Friday, June 25, 2010

My Best or Not My Best; That is the Question

I have been doing some thinking inspired by a request from @SirHendrix that I consider sharing some of the bitter pills I have been swallowing that have been doing me so much good. One of them swirls around the various permutations of doing my best. The hardest and bitterest variation is what happens when I do my best and it’s not enough. When I have done everything I know how, as well as I know how, and still I am unable to protect or save or heal what I love. Just breathe in the pain of that for a moment. Feel the grief. Feel it sober you.

When I breathe that in and then shine that sobered light onto other behaviours that I might quantify as ‘my best’ a lot of them look pretty shabby. Then I have to be careful. It is very easy—with the lifetime of conditioning I have—to become harsh. To judge myself as wanting and failing—to take that energy and screw myself up to be better, to do more. This ultimately fails, producing more harshness or depression, or self-hatred. Harshness is not the answer.

Nor is blind compassion. I could look at the shabbiness of my efforts and say, well, I did my best. I made the best effort I could given the circumstances. Sounds pretty lame already doesn’t it? But let’s really do it justice: remember self, you are enough, you do enough. You are a good person. You do a lot. You work hard. You need to accept yourself just as you are now. Breathe in light, breathe out suffering. (It’s starting to get its claws in now isn’t it?) Hold the small self gently. Breathe in compassion for the one who failed. She has so much on her plate. She needs care too. (Are you entering the lotus position yet? I feel my fingers forming a mudhra as I type.) If I just seek refuge in the triple gem all will be well. I will be mindful of my failings and shortcomings…totally accepting of all that I am not. Blind compassion is not the answer. It leaves me unaccountable for my behaviour and the harm I may have done.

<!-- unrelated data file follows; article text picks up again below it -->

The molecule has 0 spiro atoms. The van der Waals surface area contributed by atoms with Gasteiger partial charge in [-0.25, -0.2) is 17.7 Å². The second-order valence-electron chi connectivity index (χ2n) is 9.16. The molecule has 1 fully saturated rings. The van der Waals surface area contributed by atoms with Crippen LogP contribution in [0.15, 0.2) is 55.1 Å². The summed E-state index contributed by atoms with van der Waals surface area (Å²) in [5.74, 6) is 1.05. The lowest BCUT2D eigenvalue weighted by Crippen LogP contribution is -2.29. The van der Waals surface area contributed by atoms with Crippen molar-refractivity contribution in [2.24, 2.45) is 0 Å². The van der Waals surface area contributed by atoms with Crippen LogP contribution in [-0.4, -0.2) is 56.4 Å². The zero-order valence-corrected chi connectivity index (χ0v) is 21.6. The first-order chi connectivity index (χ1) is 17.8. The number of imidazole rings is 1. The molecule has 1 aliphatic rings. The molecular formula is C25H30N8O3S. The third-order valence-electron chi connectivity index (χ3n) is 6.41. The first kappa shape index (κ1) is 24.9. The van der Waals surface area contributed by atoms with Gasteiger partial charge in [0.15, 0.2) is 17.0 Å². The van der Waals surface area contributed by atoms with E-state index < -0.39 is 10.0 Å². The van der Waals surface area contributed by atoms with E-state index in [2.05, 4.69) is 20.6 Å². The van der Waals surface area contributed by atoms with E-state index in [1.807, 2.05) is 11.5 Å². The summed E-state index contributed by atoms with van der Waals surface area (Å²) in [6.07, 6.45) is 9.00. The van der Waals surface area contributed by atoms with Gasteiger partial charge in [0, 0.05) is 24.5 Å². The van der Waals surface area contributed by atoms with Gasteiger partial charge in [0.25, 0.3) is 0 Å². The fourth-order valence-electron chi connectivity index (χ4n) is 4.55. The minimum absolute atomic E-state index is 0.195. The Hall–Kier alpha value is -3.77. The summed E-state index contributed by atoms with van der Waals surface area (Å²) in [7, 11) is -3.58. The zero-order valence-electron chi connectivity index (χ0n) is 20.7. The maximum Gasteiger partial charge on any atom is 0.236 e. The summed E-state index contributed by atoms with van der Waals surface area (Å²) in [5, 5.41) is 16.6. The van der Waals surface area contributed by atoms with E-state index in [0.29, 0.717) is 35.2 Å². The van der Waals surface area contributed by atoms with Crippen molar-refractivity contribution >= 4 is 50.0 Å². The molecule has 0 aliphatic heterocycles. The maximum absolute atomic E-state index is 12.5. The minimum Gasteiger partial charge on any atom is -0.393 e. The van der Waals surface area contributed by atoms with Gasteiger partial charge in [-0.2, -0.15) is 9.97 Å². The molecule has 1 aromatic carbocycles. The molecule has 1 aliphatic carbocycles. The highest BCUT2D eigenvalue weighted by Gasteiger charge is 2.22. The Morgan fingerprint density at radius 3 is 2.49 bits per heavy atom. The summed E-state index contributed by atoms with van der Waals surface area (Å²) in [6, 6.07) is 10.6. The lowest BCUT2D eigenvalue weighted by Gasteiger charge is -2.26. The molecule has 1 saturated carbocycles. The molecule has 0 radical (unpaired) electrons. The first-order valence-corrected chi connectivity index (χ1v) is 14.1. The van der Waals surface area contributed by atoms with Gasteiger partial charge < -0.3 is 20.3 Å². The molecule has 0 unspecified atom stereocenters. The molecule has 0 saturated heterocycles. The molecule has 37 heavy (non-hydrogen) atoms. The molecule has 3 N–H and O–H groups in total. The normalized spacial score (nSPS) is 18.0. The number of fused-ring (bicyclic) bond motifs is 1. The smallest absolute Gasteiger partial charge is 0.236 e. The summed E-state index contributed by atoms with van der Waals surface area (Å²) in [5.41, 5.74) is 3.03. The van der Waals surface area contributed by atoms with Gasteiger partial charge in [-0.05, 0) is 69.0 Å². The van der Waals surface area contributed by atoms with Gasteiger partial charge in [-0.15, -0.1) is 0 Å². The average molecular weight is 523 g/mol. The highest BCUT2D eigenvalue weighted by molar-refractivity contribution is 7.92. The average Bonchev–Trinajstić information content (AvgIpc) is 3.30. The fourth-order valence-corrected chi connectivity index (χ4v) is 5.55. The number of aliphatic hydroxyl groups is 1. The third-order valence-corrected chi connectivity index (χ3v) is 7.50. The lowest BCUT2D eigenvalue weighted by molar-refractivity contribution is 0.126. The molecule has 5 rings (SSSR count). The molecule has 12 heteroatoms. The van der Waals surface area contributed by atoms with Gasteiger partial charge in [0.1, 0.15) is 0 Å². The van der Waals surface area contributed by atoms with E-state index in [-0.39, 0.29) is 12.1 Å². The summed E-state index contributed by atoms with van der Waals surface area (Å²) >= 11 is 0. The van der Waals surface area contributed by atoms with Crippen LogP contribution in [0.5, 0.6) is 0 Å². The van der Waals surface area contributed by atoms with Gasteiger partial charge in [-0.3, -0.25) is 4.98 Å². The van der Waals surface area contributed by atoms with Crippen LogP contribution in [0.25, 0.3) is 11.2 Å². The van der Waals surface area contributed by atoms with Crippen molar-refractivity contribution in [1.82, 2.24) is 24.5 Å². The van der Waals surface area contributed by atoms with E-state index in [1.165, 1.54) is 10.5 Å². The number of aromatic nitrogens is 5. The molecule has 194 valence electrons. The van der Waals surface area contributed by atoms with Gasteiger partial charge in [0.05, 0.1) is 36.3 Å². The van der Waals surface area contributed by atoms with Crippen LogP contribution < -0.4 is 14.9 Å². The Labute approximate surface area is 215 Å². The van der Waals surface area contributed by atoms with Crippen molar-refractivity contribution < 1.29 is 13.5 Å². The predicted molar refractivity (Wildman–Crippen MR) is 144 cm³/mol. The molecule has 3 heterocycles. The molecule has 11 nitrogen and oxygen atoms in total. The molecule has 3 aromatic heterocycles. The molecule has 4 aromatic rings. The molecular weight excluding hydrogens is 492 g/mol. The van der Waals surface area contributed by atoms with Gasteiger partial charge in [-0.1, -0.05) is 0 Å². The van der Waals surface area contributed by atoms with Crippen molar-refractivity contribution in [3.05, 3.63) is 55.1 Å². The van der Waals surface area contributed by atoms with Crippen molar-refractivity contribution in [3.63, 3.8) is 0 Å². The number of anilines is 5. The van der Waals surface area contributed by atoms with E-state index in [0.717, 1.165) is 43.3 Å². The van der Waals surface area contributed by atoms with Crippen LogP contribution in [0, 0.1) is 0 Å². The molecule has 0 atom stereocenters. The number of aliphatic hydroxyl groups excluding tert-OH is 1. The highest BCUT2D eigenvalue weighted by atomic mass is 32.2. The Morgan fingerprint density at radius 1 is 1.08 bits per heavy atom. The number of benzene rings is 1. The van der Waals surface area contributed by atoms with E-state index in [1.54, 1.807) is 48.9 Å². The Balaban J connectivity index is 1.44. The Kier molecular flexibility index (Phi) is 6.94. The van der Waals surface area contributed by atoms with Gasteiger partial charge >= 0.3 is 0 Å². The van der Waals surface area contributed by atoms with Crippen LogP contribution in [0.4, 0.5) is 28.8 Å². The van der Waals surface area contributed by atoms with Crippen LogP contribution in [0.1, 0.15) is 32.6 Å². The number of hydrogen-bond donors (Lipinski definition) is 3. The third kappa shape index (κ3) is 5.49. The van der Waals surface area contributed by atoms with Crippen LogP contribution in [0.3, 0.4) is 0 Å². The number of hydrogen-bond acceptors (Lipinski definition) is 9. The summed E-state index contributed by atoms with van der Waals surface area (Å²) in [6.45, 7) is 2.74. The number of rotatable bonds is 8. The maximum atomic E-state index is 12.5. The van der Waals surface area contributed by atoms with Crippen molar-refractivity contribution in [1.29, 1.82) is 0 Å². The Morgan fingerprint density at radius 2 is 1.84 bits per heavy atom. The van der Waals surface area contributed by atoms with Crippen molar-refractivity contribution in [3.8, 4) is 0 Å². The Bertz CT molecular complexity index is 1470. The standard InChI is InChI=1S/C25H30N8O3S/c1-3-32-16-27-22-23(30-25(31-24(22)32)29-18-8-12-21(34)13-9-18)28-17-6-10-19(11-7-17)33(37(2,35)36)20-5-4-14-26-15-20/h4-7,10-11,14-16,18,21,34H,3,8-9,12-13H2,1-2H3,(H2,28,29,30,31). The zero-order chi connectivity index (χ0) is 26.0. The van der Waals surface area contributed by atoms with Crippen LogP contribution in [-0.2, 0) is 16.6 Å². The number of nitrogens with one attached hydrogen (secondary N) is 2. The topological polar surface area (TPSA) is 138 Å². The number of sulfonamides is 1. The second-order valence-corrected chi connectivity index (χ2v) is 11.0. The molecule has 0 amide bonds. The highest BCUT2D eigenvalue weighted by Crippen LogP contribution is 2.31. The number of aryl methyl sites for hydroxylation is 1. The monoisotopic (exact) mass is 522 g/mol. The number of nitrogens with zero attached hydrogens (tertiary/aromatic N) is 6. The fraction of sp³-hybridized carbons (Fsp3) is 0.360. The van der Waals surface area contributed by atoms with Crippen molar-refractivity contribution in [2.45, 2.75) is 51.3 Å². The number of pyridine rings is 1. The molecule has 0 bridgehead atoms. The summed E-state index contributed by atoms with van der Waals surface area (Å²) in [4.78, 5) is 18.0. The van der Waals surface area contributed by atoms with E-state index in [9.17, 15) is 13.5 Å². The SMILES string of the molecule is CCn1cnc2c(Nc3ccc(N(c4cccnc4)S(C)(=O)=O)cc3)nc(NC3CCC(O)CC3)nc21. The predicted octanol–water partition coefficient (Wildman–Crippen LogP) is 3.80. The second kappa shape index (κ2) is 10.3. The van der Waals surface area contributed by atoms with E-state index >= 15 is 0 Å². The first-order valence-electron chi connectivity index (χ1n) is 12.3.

So what is? Well this is where we get into my favourite territory—the paradox—that beautiful quality of the Mysterious Absolute that allows many things to be true, even opposing perspectives. So, were the shabby efforts my best?—well, if I am wandering about behaving unconsciously ( oh come on! We all do it!) then yep, what I did was ‘my best’ in that moment. Now, when I regain consciousness, or finally attain it (here’s hoping, eh), I now have a new perspective. What does my response need to be? That I need to take responsibility for the newly revealed shabbiness of the behaviour. That I need to summon the courage to make amends. That I need to attend to growth. That I need to follow my sense of shame, not towards harshness or unskillful compassion, but towards integrity.

And to do that I have to sit with it, hell, to sit in the middle of the big stinking morass of it and get really intimate with it—body, mind, heart and soul. (Sounds like a whole buncha fun, doesn’t it?) You might try it. I offer you—Integrity—the wave of the future. (Yeh, sure….right….that’ll happen….)

Integrity is the answer to my best. Integrity is hard. It takes guts. It costs friends and family, lifestyles and livings. It weighs as much as absolute responsibility. And holds the keys to true freedom under a blaze of unrelenting light.

Bitter as it may be, I have developed a taste for it. And it’s doing me a lot of good.

Deep thanks to Robert Masters for encouraging me to explore this further in writing.